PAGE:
HIV and AIDS has been the major health threat of the last few decades, affecting around 75 million people since the start of the epidemic and continuing to affect around 35.3 million people today. For the most part the global response has been a success story. Eight million people in low- and middle-income countries are now accessing HIV treatment, compared to just 400,000 in 2003. However, these successes must be put into perspective. Since the start of the epidemic 36 million people have died from AIDS-related causes and there would have been millions more had it not been for the major push to get people onto treatment through mechanisms such as the Global Fund and political pressure on the pharmaceutical industry to keep the costs of medicines down.
We must keep the momentum going if we don’t want to see this progress sliding backwards, as HIV diagnoses continue to be high along with the costs of medicines. The two key major policy areas that will determine how successful we are in bringing an end to the AIDS epidemic are: the global community consensus on what will follow the millennium development goals, and tackling the barriers to access to medicines.
The battle must be fought in these two areas if we are serious about finally bringing an end to AIDS. The millennium development goals set an important benchmark to ‘halt and reverse the spread of HIV and AIDS by 2015’. That has not been achieved. Worldwide, 2.3 million people became newly infected with HIV in 2012 and 1.6 million people died from AIDS-related causes. The number of people needing treatment will continue to rise as medical advances have shown the earlier a person starts treatment the less likely they are to spread the virus which means that medicines must be affordable. New and better drugs are constantly in development but too often the people who really need them are not able to access them. Almost three quarters of people living with HIV are concentrated in Sub-Saharan Africa where health systems, health finance and affordable medicines are in scarce supply.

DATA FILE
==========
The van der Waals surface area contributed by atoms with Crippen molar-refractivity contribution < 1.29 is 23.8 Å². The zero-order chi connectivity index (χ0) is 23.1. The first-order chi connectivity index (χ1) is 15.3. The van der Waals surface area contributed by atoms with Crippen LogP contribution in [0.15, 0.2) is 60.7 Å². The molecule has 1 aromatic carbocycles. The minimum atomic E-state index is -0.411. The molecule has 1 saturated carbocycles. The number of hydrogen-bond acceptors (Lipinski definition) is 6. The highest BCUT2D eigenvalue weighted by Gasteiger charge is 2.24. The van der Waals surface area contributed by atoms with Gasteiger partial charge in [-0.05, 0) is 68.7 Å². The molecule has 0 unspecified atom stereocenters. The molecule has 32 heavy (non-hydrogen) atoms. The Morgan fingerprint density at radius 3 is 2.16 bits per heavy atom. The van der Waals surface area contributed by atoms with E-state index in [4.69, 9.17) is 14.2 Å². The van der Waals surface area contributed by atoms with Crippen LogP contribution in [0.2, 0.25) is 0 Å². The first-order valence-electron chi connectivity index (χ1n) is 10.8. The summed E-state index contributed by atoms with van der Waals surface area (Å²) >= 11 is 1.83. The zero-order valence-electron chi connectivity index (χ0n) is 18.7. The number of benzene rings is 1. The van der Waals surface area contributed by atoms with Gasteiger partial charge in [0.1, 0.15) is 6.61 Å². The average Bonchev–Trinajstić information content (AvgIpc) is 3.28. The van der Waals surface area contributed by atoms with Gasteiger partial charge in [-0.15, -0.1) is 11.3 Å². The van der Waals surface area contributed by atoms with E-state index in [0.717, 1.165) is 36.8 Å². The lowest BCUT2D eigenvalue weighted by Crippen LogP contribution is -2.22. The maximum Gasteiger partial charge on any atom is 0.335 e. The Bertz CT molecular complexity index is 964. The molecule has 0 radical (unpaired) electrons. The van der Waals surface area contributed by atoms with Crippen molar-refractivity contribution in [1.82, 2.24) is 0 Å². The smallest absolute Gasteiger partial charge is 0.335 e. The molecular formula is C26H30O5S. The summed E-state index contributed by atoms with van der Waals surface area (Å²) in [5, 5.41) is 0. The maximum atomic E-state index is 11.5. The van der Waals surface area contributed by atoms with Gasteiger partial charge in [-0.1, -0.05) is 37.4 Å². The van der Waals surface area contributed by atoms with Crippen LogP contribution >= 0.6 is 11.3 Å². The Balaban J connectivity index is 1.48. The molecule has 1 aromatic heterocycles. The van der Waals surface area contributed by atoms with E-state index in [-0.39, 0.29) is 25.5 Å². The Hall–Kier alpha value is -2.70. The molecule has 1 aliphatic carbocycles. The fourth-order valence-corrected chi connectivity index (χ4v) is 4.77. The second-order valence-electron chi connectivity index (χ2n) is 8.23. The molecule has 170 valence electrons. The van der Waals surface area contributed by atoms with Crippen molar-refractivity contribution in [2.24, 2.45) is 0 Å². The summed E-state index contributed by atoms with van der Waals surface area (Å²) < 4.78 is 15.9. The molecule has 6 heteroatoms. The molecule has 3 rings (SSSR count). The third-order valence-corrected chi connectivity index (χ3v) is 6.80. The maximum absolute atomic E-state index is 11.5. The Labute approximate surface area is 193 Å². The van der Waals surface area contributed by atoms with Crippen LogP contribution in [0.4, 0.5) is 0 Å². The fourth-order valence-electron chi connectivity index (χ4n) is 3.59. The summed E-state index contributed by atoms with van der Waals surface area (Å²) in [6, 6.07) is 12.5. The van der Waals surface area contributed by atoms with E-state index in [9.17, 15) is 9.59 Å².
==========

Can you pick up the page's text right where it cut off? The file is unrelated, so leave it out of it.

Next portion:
In the past the pharmaceutical industry has been forced to respond to demands from civil society to enable companies in middle-income countries such as India and Brazil to produce cheaper versions of patented drugs. However, these agreements are constantly being threatened by new free trade agreements which inhibit the granting of these crucial licences. Intellectual property law is a vast and complex area but it must not be shied away from. Just as civil society campaigned to drop the debt in developing countries back in 2000, we need to call on the pharmaceutical industry and governments worldwide to protect a person’s right to access lifesaving medicines.
By fighting to keep HIV and AIDS on the global agenda we could not only, finally put an end to the AIDS epidemic but also forge the way on challenging unfair global structures which ultimately exclude the poorest from accessing what should be a universal right to health.
Pamela Nash MP is member of parliament for Airdrie and Shotts and chair of the all-party parliamentary group on HIV/AIDS. She tweets @Pamela_Nash
Progressive centre-ground Labour politics does not come for free.
Our work depends on you.